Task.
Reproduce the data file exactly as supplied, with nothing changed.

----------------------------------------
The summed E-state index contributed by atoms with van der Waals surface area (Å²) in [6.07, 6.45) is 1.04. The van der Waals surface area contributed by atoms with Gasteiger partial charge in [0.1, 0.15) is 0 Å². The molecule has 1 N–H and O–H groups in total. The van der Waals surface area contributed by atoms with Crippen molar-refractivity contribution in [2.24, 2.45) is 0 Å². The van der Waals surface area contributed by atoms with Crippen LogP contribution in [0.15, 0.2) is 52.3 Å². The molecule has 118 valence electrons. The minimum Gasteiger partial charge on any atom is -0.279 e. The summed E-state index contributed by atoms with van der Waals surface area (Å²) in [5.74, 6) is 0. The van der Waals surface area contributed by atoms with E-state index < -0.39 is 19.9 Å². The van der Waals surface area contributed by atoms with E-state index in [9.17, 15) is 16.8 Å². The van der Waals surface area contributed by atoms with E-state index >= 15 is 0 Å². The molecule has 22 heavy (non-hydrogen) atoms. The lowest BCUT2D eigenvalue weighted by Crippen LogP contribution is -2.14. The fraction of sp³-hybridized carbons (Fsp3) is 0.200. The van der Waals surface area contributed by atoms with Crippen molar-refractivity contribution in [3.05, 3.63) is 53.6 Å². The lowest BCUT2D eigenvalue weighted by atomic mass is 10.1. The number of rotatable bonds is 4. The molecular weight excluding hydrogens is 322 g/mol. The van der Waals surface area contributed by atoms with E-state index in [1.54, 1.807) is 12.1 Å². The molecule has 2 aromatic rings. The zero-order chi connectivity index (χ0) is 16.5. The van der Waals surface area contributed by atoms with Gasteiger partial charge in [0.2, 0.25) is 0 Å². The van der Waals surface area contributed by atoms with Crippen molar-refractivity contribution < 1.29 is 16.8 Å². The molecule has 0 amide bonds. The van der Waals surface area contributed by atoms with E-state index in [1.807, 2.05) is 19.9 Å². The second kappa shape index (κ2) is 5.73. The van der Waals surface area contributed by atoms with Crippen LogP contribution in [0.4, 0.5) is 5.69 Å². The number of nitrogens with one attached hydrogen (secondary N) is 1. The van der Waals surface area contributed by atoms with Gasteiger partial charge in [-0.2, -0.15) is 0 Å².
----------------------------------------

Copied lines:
The summed E-state index contributed by atoms with van der Waals surface area (Å²) in [6.07, 6.45) is 1.04. The van der Waals surface area contributed by atoms with Gasteiger partial charge in [0.1, 0.15) is 0 Å². The molecule has 1 N–H and O–H groups in total. The van der Waals surface area contributed by atoms with Crippen molar-refractivity contribution in [2.24, 2.45) is 0 Å². The van der Waals surface area contributed by atoms with Crippen LogP contribution in [0.15, 0.2) is 52.3 Å². The molecule has 118 valence electrons. The minimum Gasteiger partial charge on any atom is -0.279 e. The summed E-state index contributed by atoms with van der Waals surface area (Å²) in [5.74, 6) is 0. The van der Waals surface area contributed by atoms with E-state index < -0.39 is 19.9 Å². The van der Waals surface area contributed by atoms with E-state index in [9.17, 15) is 16.8 Å². The van der Waals surface area contributed by atoms with E-state index >= 15 is 0 Å². The molecule has 22 heavy (non-hydrogen) atoms. The lowest BCUT2D eigenvalue weighted by Crippen LogP contribution is -2.14. The fraction of sp³-hybridized carbons (Fsp3) is 0.200. The van der Waals surface area contributed by atoms with Crippen molar-refractivity contribution in [3.05, 3.63) is 53.6 Å². The lowest BCUT2D eigenvalue weighted by atomic mass is 10.1. The number of rotatable bonds is 4. The molecular weight excluding hydrogens is 322 g/mol. The van der Waals surface area contributed by atoms with E-state index in [1.54, 1.807) is 12.1 Å². The molecule has 2 aromatic rings. The zero-order chi connectivity index (χ0) is 16.5. The van der Waals surface area contributed by atoms with Gasteiger partial charge in [0.2, 0.25) is 0 Å². The van der Waals surface area contributed by atoms with Crippen molar-refractivity contribution < 1.29 is 16.8 Å². The molecule has 0 amide bonds. The van der Waals surface area contributed by atoms with E-state index in [1.807, 2.05) is 19.9 Å². The second kappa shape index (κ2) is 5.73. The van der Waals surface area contributed by atoms with Crippen LogP contribution in [0.4, 0.5) is 5.69 Å². The number of nitrogens with one attached hydrogen (secondary N) is 1. The van der Waals surface area contributed by atoms with Gasteiger partial charge in [-0.2, -0.15) is 0 Å².